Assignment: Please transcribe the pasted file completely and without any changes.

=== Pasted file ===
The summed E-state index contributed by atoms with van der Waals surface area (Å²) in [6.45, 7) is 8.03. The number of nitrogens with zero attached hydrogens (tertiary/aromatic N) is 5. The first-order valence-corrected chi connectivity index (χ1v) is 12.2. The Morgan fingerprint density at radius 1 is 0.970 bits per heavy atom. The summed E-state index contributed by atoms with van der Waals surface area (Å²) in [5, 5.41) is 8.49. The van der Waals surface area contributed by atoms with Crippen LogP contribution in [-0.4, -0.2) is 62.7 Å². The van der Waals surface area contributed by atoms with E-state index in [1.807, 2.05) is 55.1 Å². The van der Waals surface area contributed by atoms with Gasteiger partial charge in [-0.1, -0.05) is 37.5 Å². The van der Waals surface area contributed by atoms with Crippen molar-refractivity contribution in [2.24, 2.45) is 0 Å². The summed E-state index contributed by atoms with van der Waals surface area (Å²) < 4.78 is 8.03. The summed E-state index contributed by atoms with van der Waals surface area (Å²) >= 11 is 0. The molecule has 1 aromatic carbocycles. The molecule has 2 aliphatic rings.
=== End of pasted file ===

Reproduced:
The summed E-state index contributed by atoms with van der Waals surface area (Å²) in [6.45, 7) is 8.03. The number of nitrogens with zero attached hydrogens (tertiary/aromatic N) is 5. The first-order valence-corrected chi connectivity index (χ1v) is 12.2. The Morgan fingerprint density at radius 1 is 0.970 bits per heavy atom. The summed E-state index contributed by atoms with van der Waals surface area (Å²) in [5, 5.41) is 8.49. The van der Waals surface area contributed by atoms with Crippen LogP contribution in [-0.4, -0.2) is 62.7 Å². The van der Waals surface area contributed by atoms with E-state index in [1.807, 2.05) is 55.1 Å². The van der Waals surface area contributed by atoms with Gasteiger partial charge in [-0.1, -0.05) is 37.5 Å². The van der Waals surface area contributed by atoms with Crippen molar-refractivity contribution in [2.24, 2.45) is 0 Å². The summed E-state index contributed by atoms with van der Waals surface area (Å²) < 4.78 is 8.03. The summed E-state index contributed by atoms with van der Waals surface area (Å²) >= 11 is 0. The molecule has 1 aromatic carbocycles. The molecule has 2 aliphatic rings.